The Indiana Department of Revenue has settled a lawsuit with four online retailers that had been challenging a state law that requires out-of-state sellers to remit sales tax.
American Catalog Mailers Association and NetChoice initially filed the lawsuit against the state in June 2017, and Wayfair Inc. and Overstock.com joined the suit in August 2017.
The settlement comes in the wake of the U.S. Supreme Court decision issued in June that says states are allowed to pass laws that require sellers without a physical presence in the state to collect sales tax from customers and remit it to the state.
Indiana’s law, which was passed in 2017, requires retailers that annually have sales of at least $100,000 in the state or do business with more than 200 Indiana customers to collect and remit the state’s 7 percent sales tax.
The state law targeting online retailers did not immediately go into effect in 2017, though, amid the pending legal challenges. Previously, only retailers with a physical presence in the state had to collect the tax, but Indiana has been collecting some online sales tax revenue thanks to deals in place with nearly 2,000 companies, including Amazon.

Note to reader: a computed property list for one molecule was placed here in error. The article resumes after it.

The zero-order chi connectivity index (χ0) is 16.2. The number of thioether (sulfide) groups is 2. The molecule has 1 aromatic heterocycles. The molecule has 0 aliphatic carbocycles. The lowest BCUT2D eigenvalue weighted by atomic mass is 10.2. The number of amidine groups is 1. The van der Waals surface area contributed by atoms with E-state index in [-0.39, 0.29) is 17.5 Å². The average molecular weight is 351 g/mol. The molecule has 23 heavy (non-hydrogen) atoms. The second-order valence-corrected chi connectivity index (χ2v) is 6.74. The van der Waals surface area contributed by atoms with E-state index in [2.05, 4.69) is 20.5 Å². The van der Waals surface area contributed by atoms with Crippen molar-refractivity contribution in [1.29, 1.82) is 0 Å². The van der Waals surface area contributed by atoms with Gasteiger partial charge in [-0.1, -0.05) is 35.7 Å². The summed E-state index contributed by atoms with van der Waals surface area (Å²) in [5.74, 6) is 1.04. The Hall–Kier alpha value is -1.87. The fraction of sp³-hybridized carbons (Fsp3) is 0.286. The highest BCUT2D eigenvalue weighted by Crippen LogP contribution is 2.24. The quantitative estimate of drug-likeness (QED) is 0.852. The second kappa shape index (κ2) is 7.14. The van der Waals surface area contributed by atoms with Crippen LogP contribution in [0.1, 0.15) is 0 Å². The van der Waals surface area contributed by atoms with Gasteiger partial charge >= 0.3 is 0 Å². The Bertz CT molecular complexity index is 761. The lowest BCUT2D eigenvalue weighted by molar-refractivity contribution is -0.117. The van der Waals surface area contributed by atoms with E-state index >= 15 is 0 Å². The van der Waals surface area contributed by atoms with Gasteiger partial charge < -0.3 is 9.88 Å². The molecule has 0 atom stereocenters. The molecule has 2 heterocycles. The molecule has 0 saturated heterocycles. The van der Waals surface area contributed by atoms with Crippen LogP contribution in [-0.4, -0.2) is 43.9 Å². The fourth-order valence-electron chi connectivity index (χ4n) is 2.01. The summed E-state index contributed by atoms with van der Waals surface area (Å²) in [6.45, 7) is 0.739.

Following the U.S. Supreme Court decision in June, the Indiana Department of Revenue said it would begin enforcing the law Oct. 1.
It’s unclear exactly how much revenue the state could see from the tax, but a 2017 study published by the University of Tennessee concluded that Indiana lost $195 million in 2012 in uncollected sales taxes, and that figure is likely much higher now as more and more retailers shift to online sales.
Under the settlement agreement, the retailers essentially agreed to follow the law and begin collecting sales tax by Oct. 1. They also waived their rights to appeal the case.
Specifically, in the settlement with the American Catalog Mailers Association and NetChoice, the state agreed to provide sales tax administration software for free and cover the costs of any errors caused by that software.
But that offer is not unique to those retailers. Department of Revenue spokeswoman Emily Landis said the state pays membership dues to provide a program called Streamlined Sales Tax, which is available to any business that would like to sign up.
The lawsuit, which had been pending in Marion Superior Court, has been dismissed following the agreements.